Certainly, God weeps with us. God laments with us as the Lord’s beloved community is subjected to the sin of violence and hate. God laments as the world groans in labor pains. God laments with us when our worries get the best of us. God laments when fear disorients our trust that God is still in control.
And yet the Apostle Paul says, “Do not worry. Stand firm in the Lord in this way. Rejoice in the Lord always. Do not worry about anything. Pray. Focus on things worthy of praise.
But there is something hidden in Pauls’ words that shines some light on Jesus’ parable, for Scripture always speaks to Scripture. Those words are “Let your gentleness be known to everyone; the Lord is near.” (Philippians 4:5).
In Jesus’ parable the Lord is near for God is in the watchtower. For “God is our refuge and strength, a very present help in trouble” (Psalm 46:1). The watchtower stands tall with a 360 degree view of God’s beloved community. God sees the seeds of faith taking root and bearing fruit. God also sees what threatens the beloved community.
Our faith cultivates a great sense of gratitude in knowing the strength we find in God as our strong tower. But God also invites us to climb up into the watchtower. God entrusts you and me with the caring and keeping of God’s beloved community. It is in the watchtower that we gain a new point of view to see into the world. We are given an opportunity to see both the blessings and the brokenness around us.
You see our world is wounded and it is hurting and it is crying out. The world does not need for us to be up in the watchtower giving knee jerk reactions. The world needs for her pain to be recognized.
Pain that is not addressed in a constructive way metastasizes into bitterness, anger, resentment, hate, and violence.
In her newly released book, “Braving the Wilderness,” she says:
Not caring about our own pain and the pain of others is not working. How much longer are we willing to keep pulling drowning people out of the river one by one, rather than walking to the headquarters of the river to find the source of pain? What will it take for us to travel together to the cradle of pain that is growing in all of us in such a rate that we couldn’t possibly save everyone?
Pain will subside only when we acknowledge and care for it. Addressing [pain] with love and compassion would take a miniscule percentage of the energy it takes to fight it...Most of us were not taught how to recognize pain, name it, and be with it. Our families and culture believed that the vulnerability that it takes to acknowledge pain was weakness… 
That kind of vulnerability seems illogical. However, God recognized our human pain a long time ago. God became vulnerable to point of putting on the thin skin of humanity in Jesus Christ to fully experience our brokenness and pain. On the cross, Jesus Christ took on all our pain to make known God’s steadfast love and compassion. Through the empty tomb Jesus Christ gives us the hope that pain may be transformed by the power of grace.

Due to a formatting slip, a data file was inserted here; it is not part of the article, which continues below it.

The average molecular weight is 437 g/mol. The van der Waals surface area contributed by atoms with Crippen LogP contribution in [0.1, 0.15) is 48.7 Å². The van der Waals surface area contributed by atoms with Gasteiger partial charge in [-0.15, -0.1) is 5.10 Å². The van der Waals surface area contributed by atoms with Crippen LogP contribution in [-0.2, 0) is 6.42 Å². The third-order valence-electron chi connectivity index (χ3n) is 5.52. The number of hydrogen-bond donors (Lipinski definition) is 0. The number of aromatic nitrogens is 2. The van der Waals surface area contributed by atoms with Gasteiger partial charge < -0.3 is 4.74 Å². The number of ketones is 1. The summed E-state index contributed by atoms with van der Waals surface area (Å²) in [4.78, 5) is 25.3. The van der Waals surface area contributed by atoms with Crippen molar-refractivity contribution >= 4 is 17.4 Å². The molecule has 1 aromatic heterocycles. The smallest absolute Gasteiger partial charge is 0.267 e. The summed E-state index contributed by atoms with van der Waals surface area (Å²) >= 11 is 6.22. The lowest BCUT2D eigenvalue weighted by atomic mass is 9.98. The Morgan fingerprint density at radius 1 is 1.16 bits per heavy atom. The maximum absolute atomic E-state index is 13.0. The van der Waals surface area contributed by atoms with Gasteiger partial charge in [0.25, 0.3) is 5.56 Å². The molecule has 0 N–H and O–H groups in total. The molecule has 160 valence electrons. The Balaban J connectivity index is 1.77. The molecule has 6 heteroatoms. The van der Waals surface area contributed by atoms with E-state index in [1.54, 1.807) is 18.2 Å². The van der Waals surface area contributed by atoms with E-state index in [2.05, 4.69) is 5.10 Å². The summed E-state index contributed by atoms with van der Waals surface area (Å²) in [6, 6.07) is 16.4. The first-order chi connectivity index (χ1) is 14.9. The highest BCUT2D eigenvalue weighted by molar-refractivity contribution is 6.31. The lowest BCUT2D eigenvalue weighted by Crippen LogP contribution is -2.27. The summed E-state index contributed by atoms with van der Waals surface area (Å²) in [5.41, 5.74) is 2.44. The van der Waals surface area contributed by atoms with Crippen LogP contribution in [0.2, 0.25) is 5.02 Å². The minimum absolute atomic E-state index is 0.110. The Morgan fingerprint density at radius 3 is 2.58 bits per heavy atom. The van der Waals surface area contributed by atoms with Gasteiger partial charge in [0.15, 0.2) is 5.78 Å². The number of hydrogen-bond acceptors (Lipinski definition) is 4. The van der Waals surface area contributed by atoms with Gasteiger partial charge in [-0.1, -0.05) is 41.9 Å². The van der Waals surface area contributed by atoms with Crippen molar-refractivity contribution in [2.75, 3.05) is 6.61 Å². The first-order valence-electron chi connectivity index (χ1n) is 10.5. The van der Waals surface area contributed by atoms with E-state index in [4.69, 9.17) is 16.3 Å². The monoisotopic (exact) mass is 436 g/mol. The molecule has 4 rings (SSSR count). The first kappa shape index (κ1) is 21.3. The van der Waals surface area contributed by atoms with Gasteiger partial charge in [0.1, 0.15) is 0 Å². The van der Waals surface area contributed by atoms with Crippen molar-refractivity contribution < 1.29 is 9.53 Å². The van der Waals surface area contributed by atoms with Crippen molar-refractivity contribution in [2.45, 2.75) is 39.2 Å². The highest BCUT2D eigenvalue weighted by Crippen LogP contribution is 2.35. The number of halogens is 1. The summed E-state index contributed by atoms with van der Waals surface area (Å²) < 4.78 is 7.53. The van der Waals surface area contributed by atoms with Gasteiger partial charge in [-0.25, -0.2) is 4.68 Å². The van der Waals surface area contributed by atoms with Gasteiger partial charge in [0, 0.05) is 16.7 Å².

You and I are called to be stewards of God’s beloved community. We are to have the mind of Christ and see the pain that is wounding our world. Seeing that pain is not judging it, but striving side by side to allow faith to seek understanding. We seek understanding by living into Jesus’ example of unconditional love and compassion.
The mind of Christ moves us to see the pain in the lives of others by listening to the story of another’s pain even when that story is vastly different from our own experience. It is in our commitment to live in relationship with God and one another that we may let our gentleness be made known to everyone, for the Lord is near through the body of Christ.
But also our commitment to live in this way means we are to take what we have seen and heard and learned and work with God to make a difference in the world for the sake of God’s beloved community to flourish. That is how we grow as kingdom people. We live out our faith that is intentional to bear the fruit of justice and right relationships.
In these troubling times, don’t let worry steal your gratitude. God is still in control. Rejoice when you see God’s grace through others. Pray. Focus on things worthy of praise.
But more than anything, may you and I allow the spiritual reality of the cross to open our eyes and recognize the world’s pain. For God invites you and me to join the Lord in this holy work of transforming pain by the power of God’s hope, vulnerability, compassion, and grace.
That is something to be grateful for.
In the name of God our Creator, Redeemer, and Sustainer. Amen.
Watchtower photo from the Holy Land
 Brene Brown, “Braving the Wilderness” (New York: Random House, 2017), p. 67.